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Here's the blurb from the Marine Management Organisation:

Title of Project: Herne Bay Sea Defence Improvements

Background to Project (aims and objectives): Herne Bay is located on the North Kent coast. Extensive sea defence works were carried out in this area in the early 1990s but a short length that was not subject to any improvements requires reconstruction. This area could potentially allow floodwater to escape into the town unless it is defended.

New Groynes at Herne Bay

Here’s the blurb from the Marine Management Organisation:

Title of Project: Herne Bay Sea Defence Improvements

Background to Project (aims and objectives): Herne Bay is located on the North Kent coast. Extensive sea defence works were carried out in this area in the early 1990s but a short length that was not subject to any improvements requires reconstruction. This area could potentially allow floodwater to escape into the town unless it is defended.

As part of the improvements it is proposed that 3No. timber groynes are reconstructed to reduce the amount of erosion currently taking place at the western end of the area. There are already existing groynes in this location (buried). They were reduced in height due to their dilapidated state (and associated safety risk) with the last one being reduced below beach level approximately 5 years ago. No finances were available at the time to reconstruct these groynes. This project would involve reconstructing existing defences that were effective at combating erosion up until recently.

Regular beach maintenance in this area restores the eroded beach back to its design level i.e. the level with the proposed new groynes. This has had no affect on the neighbouring coastline. The material erodes in the east and accretes in the west where it becomes trapped. This is then recycled back to the eroded area on an annual basis. This procedure has been carried out successfully for the last 20+ years. Therefore we are not altering the coastline just stabilising what is already there. The proposed groynes are designed to arrest this movement and provide substantially better protection to the existing seawall.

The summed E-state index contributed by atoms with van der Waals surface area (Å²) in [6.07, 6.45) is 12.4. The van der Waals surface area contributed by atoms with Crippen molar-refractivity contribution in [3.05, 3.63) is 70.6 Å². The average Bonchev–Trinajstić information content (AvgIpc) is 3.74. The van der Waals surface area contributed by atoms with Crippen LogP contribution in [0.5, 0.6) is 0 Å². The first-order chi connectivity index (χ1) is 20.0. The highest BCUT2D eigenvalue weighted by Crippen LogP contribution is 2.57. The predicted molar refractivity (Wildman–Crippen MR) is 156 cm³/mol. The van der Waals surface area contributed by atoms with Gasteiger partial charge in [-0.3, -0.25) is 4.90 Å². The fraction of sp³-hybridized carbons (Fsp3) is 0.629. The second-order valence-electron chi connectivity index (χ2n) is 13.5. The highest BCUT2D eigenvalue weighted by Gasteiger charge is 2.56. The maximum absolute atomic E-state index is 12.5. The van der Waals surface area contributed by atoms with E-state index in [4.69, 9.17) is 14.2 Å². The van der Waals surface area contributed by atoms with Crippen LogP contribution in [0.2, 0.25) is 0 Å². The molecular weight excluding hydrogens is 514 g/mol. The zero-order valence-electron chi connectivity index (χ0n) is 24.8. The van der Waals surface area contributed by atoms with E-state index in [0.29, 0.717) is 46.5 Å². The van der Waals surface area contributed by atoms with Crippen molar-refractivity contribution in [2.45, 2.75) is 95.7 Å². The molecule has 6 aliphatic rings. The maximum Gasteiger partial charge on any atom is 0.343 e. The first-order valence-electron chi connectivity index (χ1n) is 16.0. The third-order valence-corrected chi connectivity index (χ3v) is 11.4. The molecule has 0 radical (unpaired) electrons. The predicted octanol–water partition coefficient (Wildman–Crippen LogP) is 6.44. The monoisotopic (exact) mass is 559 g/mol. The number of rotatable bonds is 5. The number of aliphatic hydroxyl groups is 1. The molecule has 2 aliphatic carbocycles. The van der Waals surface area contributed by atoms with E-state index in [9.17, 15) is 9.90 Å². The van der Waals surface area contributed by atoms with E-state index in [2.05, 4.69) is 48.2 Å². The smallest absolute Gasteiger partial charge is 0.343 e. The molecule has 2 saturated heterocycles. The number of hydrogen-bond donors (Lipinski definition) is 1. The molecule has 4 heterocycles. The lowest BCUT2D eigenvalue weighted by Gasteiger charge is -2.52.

The area is primarily used for recreational purposes and is an independent unit i.e. coastal processes either side of the area are unaffected by any works. This is due to this length of coastline being protected by the rock armour breakwater to the east and north and the exisiting pier and rock groyne to the west.

The recommended policy in the SMP in this area is to ‘hold the line’. The proposed new groynes will continue to maintain this policy.

Programme of Works (stages and timings)    It is anticipated that groyne construction will commence in April 2013 and be complete by June 2013. Each groyne will be approximately 40m long at 20m spacing.

  • Stage 1 (April 2013) – Install all hardwood timber piles for the groynes
  • Stage 2 (May/June 2013) – plank up timber groynes

New Groynes at Herne Bayhttp://www.scribd.com/embeds/116110946/content?start_page=1&view_mode=scroll&access_key=key-g0ao6ct107ubhe4ihia

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